Scientists have discovered that just a few doses of experimental drugs can reverse age-related issues in the brain like memory loss and memory flexibility in mice. According to the new study, the drug called ISRIB has been used to restore memory function after traumatic brain injury (TBI), reverse cognitive impairments in Down Syndrome, to prevent noise-related hearing loss, to fight against certain types of prostate cancer, and also to enhance cognition in healthy animals.

Scientists have found that the few doses of protein have made young animals’ memories worse and also reduced the growth of new neurons in their brains. Further studies have shown that blocking the protein prevents memory loss in older animals which makes them smarter than other untreated animals of their age.

With respect to the latest research, blood plasma taken from young animals can rejuvenate the muscles, brains, and other tissues of older animals, which made scientists suspect that blood plasma contains a set of factors that either drive or counteract the natural aging process. 

It turns out that in the new study they revealed that microglia – a type of white blood cells found in the brain – was extremely vulnerable to changes in the levels of a major inflammatory molecule called prostaglandin E2(PGE2). The team also found that exposure to this molecule badly affects the ability of microglia and other cells which generate energy. ]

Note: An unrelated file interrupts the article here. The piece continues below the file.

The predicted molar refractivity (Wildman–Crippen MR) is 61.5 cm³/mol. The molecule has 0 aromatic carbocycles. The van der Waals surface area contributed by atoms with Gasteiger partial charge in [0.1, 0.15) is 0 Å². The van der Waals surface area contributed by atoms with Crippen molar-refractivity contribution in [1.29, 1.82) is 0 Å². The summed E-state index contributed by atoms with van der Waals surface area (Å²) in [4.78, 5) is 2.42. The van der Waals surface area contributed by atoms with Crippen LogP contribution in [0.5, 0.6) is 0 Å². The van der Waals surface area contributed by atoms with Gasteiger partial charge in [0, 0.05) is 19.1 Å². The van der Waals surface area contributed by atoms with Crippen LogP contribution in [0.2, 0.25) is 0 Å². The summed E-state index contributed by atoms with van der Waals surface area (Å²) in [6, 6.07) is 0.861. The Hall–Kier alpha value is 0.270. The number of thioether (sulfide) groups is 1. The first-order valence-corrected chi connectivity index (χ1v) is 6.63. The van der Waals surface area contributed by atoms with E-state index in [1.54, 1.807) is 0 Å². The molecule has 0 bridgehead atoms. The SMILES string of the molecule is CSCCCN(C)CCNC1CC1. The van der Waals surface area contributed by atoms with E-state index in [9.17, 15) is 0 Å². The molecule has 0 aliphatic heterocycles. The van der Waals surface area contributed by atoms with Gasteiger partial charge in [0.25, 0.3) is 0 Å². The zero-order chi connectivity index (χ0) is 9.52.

Researchers found that these effects occurred only because of PGE2’s interaction with one specific receptor on the microglia. By disrupting it, they were able to normalize cellular energy production and reduce brain inflammation which leads to improved cognitive function in aged mice. This result gives a hope that the cognitive impairment associated with growing older is the transient state we can potentially fix, rather than the inevitable consequences of aging the brain.

The researchers have now undergone a different way to investigate the hope of turning them into therapy. A human trial to test the effects of young plasma on Alzheimer’s patients is already on its way and Japan was all set to start its dementia drug trial on humans last December. This therapy might not extend people’s life but rather it can keep them healthy for longer by breaking the old-age problem, dementia.